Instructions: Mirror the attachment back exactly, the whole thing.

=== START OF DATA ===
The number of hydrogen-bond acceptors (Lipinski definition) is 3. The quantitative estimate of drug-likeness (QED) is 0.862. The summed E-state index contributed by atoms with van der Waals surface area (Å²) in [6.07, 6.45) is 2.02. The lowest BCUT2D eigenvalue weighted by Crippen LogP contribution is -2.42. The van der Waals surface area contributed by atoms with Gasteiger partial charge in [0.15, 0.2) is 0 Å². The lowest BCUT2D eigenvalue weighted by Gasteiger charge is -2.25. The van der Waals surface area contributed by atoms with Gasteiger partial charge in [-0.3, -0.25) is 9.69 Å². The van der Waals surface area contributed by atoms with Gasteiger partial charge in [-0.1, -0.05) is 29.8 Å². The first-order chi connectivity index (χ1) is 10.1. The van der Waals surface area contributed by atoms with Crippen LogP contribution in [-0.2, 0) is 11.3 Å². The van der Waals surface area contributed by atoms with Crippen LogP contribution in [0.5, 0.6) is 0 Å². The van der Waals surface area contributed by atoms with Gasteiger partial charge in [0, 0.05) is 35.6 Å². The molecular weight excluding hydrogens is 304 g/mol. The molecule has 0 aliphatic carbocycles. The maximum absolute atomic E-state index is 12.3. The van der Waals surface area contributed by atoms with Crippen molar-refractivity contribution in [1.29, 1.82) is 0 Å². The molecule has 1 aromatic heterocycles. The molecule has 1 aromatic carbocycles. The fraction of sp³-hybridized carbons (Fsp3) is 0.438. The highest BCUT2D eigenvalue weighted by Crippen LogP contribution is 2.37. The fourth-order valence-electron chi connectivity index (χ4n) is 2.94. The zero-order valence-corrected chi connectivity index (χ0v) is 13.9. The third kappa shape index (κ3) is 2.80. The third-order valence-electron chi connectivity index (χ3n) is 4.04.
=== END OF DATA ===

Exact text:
The number of hydrogen-bond acceptors (Lipinski definition) is 3. The quantitative estimate of drug-likeness (QED) is 0.862. The summed E-state index contributed by atoms with van der Waals surface area (Å²) in [6.07, 6.45) is 2.02. The lowest BCUT2D eigenvalue weighted by Crippen LogP contribution is -2.42. The van der Waals surface area contributed by atoms with Gasteiger partial charge in [0.15, 0.2) is 0 Å². The lowest BCUT2D eigenvalue weighted by Gasteiger charge is -2.25. The van der Waals surface area contributed by atoms with Gasteiger partial charge in [-0.3, -0.25) is 9.69 Å². The van der Waals surface area contributed by atoms with Gasteiger partial charge in [-0.1, -0.05) is 29.8 Å². The first-order chi connectivity index (χ1) is 10.1. The van der Waals surface area contributed by atoms with Crippen LogP contribution in [-0.2, 0) is 11.3 Å². The van der Waals surface area contributed by atoms with Crippen LogP contribution in [0.5, 0.6) is 0 Å². The van der Waals surface area contributed by atoms with Gasteiger partial charge in [0, 0.05) is 35.6 Å². The molecular weight excluding hydrogens is 304 g/mol. The molecule has 0 aliphatic carbocycles. The maximum absolute atomic E-state index is 12.3. The van der Waals surface area contributed by atoms with Crippen molar-refractivity contribution in [1.29, 1.82) is 0 Å². The molecule has 1 aromatic heterocycles. The molecule has 1 aromatic carbocycles. The fraction of sp³-hybridized carbons (Fsp3) is 0.438. The highest BCUT2D eigenvalue weighted by Crippen LogP contribution is 2.37. The fourth-order valence-electron chi connectivity index (χ4n) is 2.94. The zero-order valence-corrected chi connectivity index (χ0v) is 13.9. The third kappa shape index (κ3) is 2.80. The third-order valence-electron chi connectivity index (χ3n) is 4.04.